Breast Cancer Missed, Victim Wins $15M in Malpractice Suit

The woman had a marble-sized lump that a doctor first said was not malignant.

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    NEWSLETTERS

    A Long Island breast cancer victim has been awarded $15 million in a malpractice suit against her doctor after her cancer was initially missed, despite a lump in her breast.

    Stephanie Tesoriero, 50, had claimed the doctor misdiagnosed her cancer, costing her precious time in fighting the disease.

    "This could have all been avoided," Tesoriero said.

    The mother of three first discovered a marble-sized lump in her breast in 2002. 

    After reviewing her mammogram, Dr. Paul Fisher of the Carol M. Baldwin Breast Care Center in Stony Brook concluded there was "no evidence of malignancy."  He ordered no further tests, according to Tesoriero.

    The doctor instructed her to return for a normal exam in about a year, Tesoriero said. But the lump didn't go away.

    And when she received more tests 16 months later, Tesoriero said, another doctor found that the lump was as big as a golf ball. He determined it was, in fact, breast cancer.

    "Why didn't they find it the first time?" Tesoriero asked. "Why didn't they go the extra step and do a sonogram?"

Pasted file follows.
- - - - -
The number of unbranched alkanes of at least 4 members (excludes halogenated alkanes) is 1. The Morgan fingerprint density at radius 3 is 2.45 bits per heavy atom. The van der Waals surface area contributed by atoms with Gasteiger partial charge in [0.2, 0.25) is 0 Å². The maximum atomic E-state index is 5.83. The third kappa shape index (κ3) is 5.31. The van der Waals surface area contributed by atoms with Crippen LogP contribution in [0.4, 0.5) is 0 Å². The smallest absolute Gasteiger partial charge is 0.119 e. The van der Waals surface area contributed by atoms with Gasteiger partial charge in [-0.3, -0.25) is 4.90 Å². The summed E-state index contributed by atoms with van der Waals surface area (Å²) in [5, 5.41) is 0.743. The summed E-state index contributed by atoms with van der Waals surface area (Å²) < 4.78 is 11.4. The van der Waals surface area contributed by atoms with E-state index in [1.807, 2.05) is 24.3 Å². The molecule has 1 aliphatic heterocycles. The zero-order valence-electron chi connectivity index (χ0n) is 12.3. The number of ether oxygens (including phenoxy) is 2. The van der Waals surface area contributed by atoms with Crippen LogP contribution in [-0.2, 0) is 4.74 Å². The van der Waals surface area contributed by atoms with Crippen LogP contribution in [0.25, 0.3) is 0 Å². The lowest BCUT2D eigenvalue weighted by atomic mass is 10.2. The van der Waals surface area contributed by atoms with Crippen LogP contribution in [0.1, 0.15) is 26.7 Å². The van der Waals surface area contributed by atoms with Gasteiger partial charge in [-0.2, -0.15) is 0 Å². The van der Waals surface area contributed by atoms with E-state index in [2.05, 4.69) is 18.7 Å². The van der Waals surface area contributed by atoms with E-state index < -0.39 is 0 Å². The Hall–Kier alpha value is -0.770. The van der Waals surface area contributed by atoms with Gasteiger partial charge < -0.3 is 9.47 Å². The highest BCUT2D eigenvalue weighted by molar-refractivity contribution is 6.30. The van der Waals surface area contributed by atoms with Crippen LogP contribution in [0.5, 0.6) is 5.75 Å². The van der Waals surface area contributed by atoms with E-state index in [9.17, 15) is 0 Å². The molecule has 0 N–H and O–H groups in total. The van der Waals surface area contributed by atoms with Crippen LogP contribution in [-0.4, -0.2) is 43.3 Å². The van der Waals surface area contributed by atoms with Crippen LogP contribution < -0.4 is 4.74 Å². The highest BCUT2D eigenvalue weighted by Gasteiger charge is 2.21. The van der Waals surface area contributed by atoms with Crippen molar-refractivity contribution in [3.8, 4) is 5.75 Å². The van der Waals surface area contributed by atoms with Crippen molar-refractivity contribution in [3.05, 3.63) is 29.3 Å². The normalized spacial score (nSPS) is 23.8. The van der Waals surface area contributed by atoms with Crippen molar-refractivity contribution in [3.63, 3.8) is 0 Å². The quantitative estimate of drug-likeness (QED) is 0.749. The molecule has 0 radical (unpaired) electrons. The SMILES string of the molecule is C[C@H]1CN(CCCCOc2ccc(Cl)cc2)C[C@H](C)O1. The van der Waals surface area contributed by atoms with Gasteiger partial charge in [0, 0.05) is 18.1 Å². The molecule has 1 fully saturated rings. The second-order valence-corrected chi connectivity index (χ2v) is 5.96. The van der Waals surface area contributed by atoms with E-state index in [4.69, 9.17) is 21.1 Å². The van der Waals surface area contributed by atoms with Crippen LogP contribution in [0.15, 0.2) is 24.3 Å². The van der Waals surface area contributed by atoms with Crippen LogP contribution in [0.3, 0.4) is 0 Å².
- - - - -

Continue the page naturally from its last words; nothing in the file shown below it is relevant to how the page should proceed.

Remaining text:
A mastectomy, chemotherapy and radiation treatments all followed and, for a time, the cancer went into remission. That's when Tesoriero decided to sue her doctor.

    The two-week trial ended Wednesday with a jury of six women approving the multimillion-dollar award.

    Two calls to Fisher's lawyer were not returned. He remains on staff at the Baldwin Breast Care Center, but since the center itself was not named in the lawsuit and oversaw Tesoriero's later treatment, a spokeswoman offered no comment.

    "They found him negligent because he was," said her lawyer Robert Fallarino. "There was something there, something she felt, and it needed to be evaluated and if it had been, we would not be here now."

    "I just wanted him to admit he made a mistake," Tesoriero said of her doctor. "Doctors do make mistakes."

    Tesoriero's cancer fight is far from over. The cancer has returned and has spread to her bones.

    The prognosis is uncertain, her lawyer said. Tesoriero must now undergo chemotherapy treatments nearly every week for the rest of her life.

    "I don't want to see anybody else go through this," Tesoriero said.  "It's a tough fight."

    Tesoriero has spoken out, she said, to sound a warning for other women.

    "If you have any suspicions, any doubts," she said, "speak to the doctor and ask for another test."